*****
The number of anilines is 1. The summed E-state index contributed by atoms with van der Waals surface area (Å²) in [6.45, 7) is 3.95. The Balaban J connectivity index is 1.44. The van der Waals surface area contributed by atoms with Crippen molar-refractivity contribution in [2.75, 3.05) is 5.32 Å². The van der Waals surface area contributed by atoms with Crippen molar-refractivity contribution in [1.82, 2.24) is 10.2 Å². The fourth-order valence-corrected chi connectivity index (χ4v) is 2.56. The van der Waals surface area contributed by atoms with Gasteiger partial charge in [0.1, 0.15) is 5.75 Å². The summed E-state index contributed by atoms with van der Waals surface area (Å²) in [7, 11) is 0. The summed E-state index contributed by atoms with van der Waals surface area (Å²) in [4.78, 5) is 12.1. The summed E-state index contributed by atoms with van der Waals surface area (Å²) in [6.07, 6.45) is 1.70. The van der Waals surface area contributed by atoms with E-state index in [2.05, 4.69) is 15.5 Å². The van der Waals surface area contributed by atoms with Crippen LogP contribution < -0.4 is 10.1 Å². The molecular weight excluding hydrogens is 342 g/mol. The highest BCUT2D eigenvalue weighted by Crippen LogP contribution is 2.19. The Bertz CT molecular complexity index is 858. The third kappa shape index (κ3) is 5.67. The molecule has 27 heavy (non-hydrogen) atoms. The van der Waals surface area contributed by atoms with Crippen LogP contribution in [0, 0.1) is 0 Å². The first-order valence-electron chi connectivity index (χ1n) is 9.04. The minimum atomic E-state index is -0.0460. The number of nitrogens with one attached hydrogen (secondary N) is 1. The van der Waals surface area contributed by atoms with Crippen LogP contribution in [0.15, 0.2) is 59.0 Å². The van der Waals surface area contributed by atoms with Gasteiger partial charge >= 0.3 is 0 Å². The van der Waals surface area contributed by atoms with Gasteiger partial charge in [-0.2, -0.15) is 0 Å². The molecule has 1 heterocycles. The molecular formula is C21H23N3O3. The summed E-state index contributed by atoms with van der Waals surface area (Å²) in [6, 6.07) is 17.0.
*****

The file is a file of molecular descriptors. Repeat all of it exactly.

The number of anilines is 1. The summed E-state index contributed by atoms with van der Waals surface area (Å²) in [6.45, 7) is 3.95. The Balaban J connectivity index is 1.44. The van der Waals surface area contributed by atoms with Crippen molar-refractivity contribution in [2.75, 3.05) is 5.32 Å². The van der Waals surface area contributed by atoms with Crippen molar-refractivity contribution in [1.82, 2.24) is 10.2 Å². The fourth-order valence-corrected chi connectivity index (χ4v) is 2.56. The van der Waals surface area contributed by atoms with Gasteiger partial charge in [0.1, 0.15) is 5.75 Å². The summed E-state index contributed by atoms with van der Waals surface area (Å²) in [7, 11) is 0. The summed E-state index contributed by atoms with van der Waals surface area (Å²) in [4.78, 5) is 12.1. The summed E-state index contributed by atoms with van der Waals surface area (Å²) in [6.07, 6.45) is 1.70. The van der Waals surface area contributed by atoms with E-state index in [2.05, 4.69) is 15.5 Å². The van der Waals surface area contributed by atoms with Crippen LogP contribution < -0.4 is 10.1 Å². The molecular weight excluding hydrogens is 342 g/mol. The highest BCUT2D eigenvalue weighted by Crippen LogP contribution is 2.19. The Bertz CT molecular complexity index is 858. The third kappa shape index (κ3) is 5.67. The molecule has 27 heavy (non-hydrogen) atoms. The van der Waals surface area contributed by atoms with Crippen LogP contribution in [0, 0.1) is 0 Å². The first-order valence-electron chi connectivity index (χ1n) is 9.04. The minimum atomic E-state index is -0.0460. The number of nitrogens with one attached hydrogen (secondary N) is 1. The van der Waals surface area contributed by atoms with Crippen LogP contribution in [0.15, 0.2) is 59.0 Å². The van der Waals surface area contributed by atoms with Gasteiger partial charge >= 0.3 is 0 Å². The van der Waals surface area contributed by atoms with Gasteiger partial charge in [-0.2, -0.15) is 0 Å². The molecule has 1 heterocycles. The molecular formula is C21H23N3O3. The summed E-state index contributed by atoms with van der Waals surface area (Å²) in [6, 6.07) is 17.0.